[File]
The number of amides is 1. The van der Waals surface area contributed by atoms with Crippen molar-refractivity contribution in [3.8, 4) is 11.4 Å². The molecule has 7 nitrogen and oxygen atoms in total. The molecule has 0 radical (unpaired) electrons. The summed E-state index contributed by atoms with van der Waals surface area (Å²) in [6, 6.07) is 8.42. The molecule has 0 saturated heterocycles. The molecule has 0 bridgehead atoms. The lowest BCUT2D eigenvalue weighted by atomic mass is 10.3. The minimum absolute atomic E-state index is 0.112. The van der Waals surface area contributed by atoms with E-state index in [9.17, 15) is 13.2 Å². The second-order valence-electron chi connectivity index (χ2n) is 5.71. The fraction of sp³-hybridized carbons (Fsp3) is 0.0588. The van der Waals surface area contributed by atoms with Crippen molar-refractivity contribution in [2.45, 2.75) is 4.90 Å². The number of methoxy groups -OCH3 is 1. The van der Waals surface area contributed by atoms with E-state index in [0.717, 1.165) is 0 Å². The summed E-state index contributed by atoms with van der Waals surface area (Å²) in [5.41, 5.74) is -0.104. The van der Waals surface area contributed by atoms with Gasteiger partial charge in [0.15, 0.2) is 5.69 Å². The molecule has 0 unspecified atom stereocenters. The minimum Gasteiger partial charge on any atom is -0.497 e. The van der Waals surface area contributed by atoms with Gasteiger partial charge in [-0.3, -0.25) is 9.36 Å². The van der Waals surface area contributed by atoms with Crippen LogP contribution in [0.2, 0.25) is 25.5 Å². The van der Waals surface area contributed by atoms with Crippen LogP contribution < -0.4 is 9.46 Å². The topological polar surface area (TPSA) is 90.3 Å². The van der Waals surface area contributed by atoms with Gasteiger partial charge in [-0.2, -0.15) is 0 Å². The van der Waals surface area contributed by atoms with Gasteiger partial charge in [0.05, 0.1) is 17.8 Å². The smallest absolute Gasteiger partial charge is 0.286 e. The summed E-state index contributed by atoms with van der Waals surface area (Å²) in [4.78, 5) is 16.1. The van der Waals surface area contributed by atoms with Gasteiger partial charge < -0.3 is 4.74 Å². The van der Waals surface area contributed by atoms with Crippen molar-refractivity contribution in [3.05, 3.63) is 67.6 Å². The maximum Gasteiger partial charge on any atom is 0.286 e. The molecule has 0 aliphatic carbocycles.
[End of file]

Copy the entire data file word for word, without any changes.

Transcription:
The number of amides is 1. The van der Waals surface area contributed by atoms with Crippen molar-refractivity contribution in [3.8, 4) is 11.4 Å². The molecule has 7 nitrogen and oxygen atoms in total. The molecule has 0 radical (unpaired) electrons. The summed E-state index contributed by atoms with van der Waals surface area (Å²) in [6, 6.07) is 8.42. The molecule has 0 saturated heterocycles. The molecule has 0 bridgehead atoms. The lowest BCUT2D eigenvalue weighted by atomic mass is 10.3. The minimum absolute atomic E-state index is 0.112. The van der Waals surface area contributed by atoms with E-state index in [9.17, 15) is 13.2 Å². The second-order valence-electron chi connectivity index (χ2n) is 5.71. The fraction of sp³-hybridized carbons (Fsp3) is 0.0588. The van der Waals surface area contributed by atoms with Crippen molar-refractivity contribution in [2.45, 2.75) is 4.90 Å². The number of methoxy groups -OCH3 is 1. The van der Waals surface area contributed by atoms with E-state index in [0.717, 1.165) is 0 Å². The summed E-state index contributed by atoms with van der Waals surface area (Å²) in [5.41, 5.74) is -0.104. The van der Waals surface area contributed by atoms with Gasteiger partial charge in [0.15, 0.2) is 5.69 Å². The molecule has 0 unspecified atom stereocenters. The minimum Gasteiger partial charge on any atom is -0.497 e. The van der Waals surface area contributed by atoms with Gasteiger partial charge in [-0.3, -0.25) is 9.36 Å². The van der Waals surface area contributed by atoms with Crippen LogP contribution in [0.2, 0.25) is 25.5 Å². The van der Waals surface area contributed by atoms with Crippen LogP contribution < -0.4 is 9.46 Å². The topological polar surface area (TPSA) is 90.3 Å². The van der Waals surface area contributed by atoms with Gasteiger partial charge in [-0.2, -0.15) is 0 Å². The van der Waals surface area contributed by atoms with Gasteiger partial charge in [0.05, 0.1) is 17.8 Å². The smallest absolute Gasteiger partial charge is 0.286 e. The summed E-state index contributed by atoms with van der Waals surface area (Å²) in [4.78, 5) is 16.1. The van der Waals surface area contributed by atoms with Gasteiger partial charge < -0.3 is 4.74 Å². The van der Waals surface area contributed by atoms with Crippen molar-refractivity contribution in [3.05, 3.63) is 67.6 Å². The maximum Gasteiger partial charge on any atom is 0.286 e. The molecule has 0 aliphatic carbocycles.